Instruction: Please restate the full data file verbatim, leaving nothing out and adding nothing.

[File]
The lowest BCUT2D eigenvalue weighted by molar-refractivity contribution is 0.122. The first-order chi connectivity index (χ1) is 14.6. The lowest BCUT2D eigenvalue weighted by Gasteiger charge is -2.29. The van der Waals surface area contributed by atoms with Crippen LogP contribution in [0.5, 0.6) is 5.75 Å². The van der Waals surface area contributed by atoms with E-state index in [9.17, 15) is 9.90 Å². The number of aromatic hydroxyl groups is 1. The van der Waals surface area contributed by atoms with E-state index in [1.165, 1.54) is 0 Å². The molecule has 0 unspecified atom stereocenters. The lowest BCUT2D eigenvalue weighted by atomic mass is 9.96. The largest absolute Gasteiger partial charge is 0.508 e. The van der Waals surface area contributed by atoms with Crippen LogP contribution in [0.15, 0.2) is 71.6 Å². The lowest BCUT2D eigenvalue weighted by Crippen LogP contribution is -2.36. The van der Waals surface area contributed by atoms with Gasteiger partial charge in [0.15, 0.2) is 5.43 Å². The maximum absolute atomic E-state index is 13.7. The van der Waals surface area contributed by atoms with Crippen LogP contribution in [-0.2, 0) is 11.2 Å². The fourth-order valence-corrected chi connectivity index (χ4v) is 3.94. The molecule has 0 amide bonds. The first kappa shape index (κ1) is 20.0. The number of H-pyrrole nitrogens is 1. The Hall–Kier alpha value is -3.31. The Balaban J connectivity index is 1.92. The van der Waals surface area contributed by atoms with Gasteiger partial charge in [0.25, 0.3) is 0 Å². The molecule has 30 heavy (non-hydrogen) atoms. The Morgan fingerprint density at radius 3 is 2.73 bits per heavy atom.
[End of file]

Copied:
The lowest BCUT2D eigenvalue weighted by molar-refractivity contribution is 0.122. The first-order chi connectivity index (χ1) is 14.6. The lowest BCUT2D eigenvalue weighted by Gasteiger charge is -2.29. The van der Waals surface area contributed by atoms with Crippen LogP contribution in [0.5, 0.6) is 5.75 Å². The van der Waals surface area contributed by atoms with E-state index in [9.17, 15) is 9.90 Å². The number of aromatic hydroxyl groups is 1. The van der Waals surface area contributed by atoms with E-state index in [1.165, 1.54) is 0 Å². The molecule has 0 unspecified atom stereocenters. The lowest BCUT2D eigenvalue weighted by atomic mass is 9.96. The largest absolute Gasteiger partial charge is 0.508 e. The van der Waals surface area contributed by atoms with Crippen LogP contribution in [0.15, 0.2) is 71.6 Å². The lowest BCUT2D eigenvalue weighted by Crippen LogP contribution is -2.36. The van der Waals surface area contributed by atoms with Gasteiger partial charge in [0.15, 0.2) is 5.43 Å². The maximum absolute atomic E-state index is 13.7. The van der Waals surface area contributed by atoms with Crippen LogP contribution in [-0.2, 0) is 11.2 Å². The fourth-order valence-corrected chi connectivity index (χ4v) is 3.94. The molecule has 0 amide bonds. The first kappa shape index (κ1) is 20.0. The number of H-pyrrole nitrogens is 1. The Hall–Kier alpha value is -3.31. The Balaban J connectivity index is 1.92. The van der Waals surface area contributed by atoms with Gasteiger partial charge in [0.25, 0.3) is 0 Å². The molecule has 30 heavy (non-hydrogen) atoms. The Morgan fingerprint density at radius 3 is 2.73 bits per heavy atom.